To better visualize the data, we have created a map that shows all of the charter schools that had applicable data. The size of the dot corresponds to the percentage of students that left the school, and if you hold your mouse over the dot you will be able to see relevant information such as grade studied, number who stayed in the school, and number who left. You can zoom in on certain districts, choose to look at the stability ratio for specific grades, or click to see the stability number of specific schools by using the menu to the right. Unfortunately, this data is only for the 2008-2009 school year – to see the numbers for 2007-2008, you will have to look at the spreadsheet.

It is important to note that these stability numbers only look at one grade in a particular charter school. Furthermore, the BEDS data, while vetted by the NYSED, is not without its flaws, which include the timing of the report (charter schools must report their numbers in mid-October) as well as the lack of substantial follow up by the relevant parties who collect the data.

Nevertheless, we believe that this information provides important insight into charter school stability. As always, we welcome your feedback for ways we can improve and build on this report.

April 23, 2010

Mapping Education

We're again experimenting with the best ways to display data on charters and public schools in New York City. We've assembled a map that has some preliminary data: the location and name of every school in New York City, the grades the school serves, how many students are in each grade, the school's Progress Report Score, and its ranking compared to all other schools in New York City. You can check and uncheck the boxes to the left to see which schools are in certain districts or which schools received certain Progress Report scores. What else should we add? What should we take away? What's hard to understand? Thanks in advance for the feedback!

April 19, 2010

Experimenting: New Data on Learning Environment Surveys

Over here at Curious2, we're experimenting with new ways to show you our data. Check out the alternate view to our latest report on Teacher Responses to the Learning Environment Surveys. The first graph includes individual data points that you can scroll over to get information such as the school name, the principal name, the school's Progress Report Score, and the percentage of teachers that actually replied to the survey. The second graph shows you the four questions we focused on and overall teacher responses to those questions. Let us know what you think!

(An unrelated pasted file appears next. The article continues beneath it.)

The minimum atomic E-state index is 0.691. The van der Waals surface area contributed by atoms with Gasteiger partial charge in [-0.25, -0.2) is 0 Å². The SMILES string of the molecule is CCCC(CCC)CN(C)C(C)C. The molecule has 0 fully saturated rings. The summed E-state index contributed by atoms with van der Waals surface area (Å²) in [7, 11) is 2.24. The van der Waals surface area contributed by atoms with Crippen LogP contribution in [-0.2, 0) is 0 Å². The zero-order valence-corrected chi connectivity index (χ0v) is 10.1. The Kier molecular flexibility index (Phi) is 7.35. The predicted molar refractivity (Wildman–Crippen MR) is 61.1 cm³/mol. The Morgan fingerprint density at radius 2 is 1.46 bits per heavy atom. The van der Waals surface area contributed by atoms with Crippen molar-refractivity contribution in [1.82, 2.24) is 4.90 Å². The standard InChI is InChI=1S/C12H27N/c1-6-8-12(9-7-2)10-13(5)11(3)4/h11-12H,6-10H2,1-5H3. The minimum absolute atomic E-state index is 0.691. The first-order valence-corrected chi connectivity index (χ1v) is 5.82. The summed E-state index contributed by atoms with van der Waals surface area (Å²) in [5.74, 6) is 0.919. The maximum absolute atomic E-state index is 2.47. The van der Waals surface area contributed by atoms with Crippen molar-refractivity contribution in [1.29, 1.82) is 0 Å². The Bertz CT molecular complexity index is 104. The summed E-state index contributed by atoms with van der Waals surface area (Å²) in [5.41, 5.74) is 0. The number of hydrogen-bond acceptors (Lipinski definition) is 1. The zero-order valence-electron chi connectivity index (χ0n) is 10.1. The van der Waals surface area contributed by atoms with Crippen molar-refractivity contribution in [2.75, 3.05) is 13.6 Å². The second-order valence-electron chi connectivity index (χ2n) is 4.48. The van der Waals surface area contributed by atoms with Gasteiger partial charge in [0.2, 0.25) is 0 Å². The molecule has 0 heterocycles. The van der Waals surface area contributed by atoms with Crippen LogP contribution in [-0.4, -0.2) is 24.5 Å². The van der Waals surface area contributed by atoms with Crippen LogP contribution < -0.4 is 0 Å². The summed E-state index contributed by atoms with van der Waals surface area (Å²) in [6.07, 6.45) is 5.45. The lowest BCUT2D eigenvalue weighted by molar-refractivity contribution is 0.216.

April 16, 2010

Trust Falls: Teacher Responses to the 2008-2009 Learning Environment Survey

Yesterday, the Post published an article exposing a principal at P.S. 38 who tried to pressure her staff into giving her a good review on the annual Learning Environment survey. This prompted  Joel Klein to respond today that he doubted teachers bowed to principal pressure since the surveys are anonymous. To investigate teacher ratings of their principals, we looked at responses to four questions from last year’s Learning Environment survey:

  1. How much do you agree/disagree? The principal places the learning needs of children above other interests.
  2. How much do you agree/disagree? The principal is an effective manager who makes the school run smoothly.
  3. How much do you agree/disagree? I trust the principal at his/her word.
  4. To what extent do you feel supported by your principal?

We found that the majority of teachers rate their princi
pals highly. For instance, over 85% of the teachers at the schools in the survey agreed that their principal supported them.


However, we found that for the teachers who gave their principal a negative rating, there was a small, but significant, correlation between this low rating and a lower Progress Report score.

In order to do this analysis, we first subtracted out the Environment Score from a school’s overall Progress Report, since this component of the score is based partially on the responses to the questions we have isolated. We then used this adjusted number and compared it to the percentage of teachers who disagreed or strongly disagreed with each of the four questions from the Learning Environment Survey that had to do with principal competence. For each of these questions, we found that there was a statistically significant correlation between a high percentage of teachers who had issues with principal performance and a lower Progress Report Score.